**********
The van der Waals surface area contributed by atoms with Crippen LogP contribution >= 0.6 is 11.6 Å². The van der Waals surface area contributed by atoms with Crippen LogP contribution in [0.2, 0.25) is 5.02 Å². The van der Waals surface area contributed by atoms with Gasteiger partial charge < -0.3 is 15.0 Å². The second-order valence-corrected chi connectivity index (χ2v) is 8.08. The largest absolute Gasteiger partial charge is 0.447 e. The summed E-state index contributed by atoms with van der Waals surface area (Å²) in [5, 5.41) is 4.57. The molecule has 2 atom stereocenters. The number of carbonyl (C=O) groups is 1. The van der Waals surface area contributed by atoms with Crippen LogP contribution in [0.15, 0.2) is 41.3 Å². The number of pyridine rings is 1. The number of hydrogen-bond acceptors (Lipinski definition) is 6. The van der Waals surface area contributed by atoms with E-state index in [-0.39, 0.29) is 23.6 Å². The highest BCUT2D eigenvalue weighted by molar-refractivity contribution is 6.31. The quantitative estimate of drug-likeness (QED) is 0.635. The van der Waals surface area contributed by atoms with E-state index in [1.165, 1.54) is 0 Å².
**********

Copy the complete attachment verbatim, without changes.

The van der Waals surface area contributed by atoms with Crippen LogP contribution >= 0.6 is 11.6 Å². The van der Waals surface area contributed by atoms with Crippen LogP contribution in [0.2, 0.25) is 5.02 Å². The van der Waals surface area contributed by atoms with Gasteiger partial charge < -0.3 is 15.0 Å². The second-order valence-corrected chi connectivity index (χ2v) is 8.08. The largest absolute Gasteiger partial charge is 0.447 e. The summed E-state index contributed by atoms with van der Waals surface area (Å²) in [5, 5.41) is 4.57. The molecule has 2 atom stereocenters. The number of carbonyl (C=O) groups is 1. The van der Waals surface area contributed by atoms with Crippen LogP contribution in [0.15, 0.2) is 41.3 Å². The number of pyridine rings is 1. The number of hydrogen-bond acceptors (Lipinski definition) is 6. The van der Waals surface area contributed by atoms with E-state index in [-0.39, 0.29) is 23.6 Å². The highest BCUT2D eigenvalue weighted by molar-refractivity contribution is 6.31. The quantitative estimate of drug-likeness (QED) is 0.635. The van der Waals surface area contributed by atoms with E-state index in [1.165, 1.54) is 0 Å².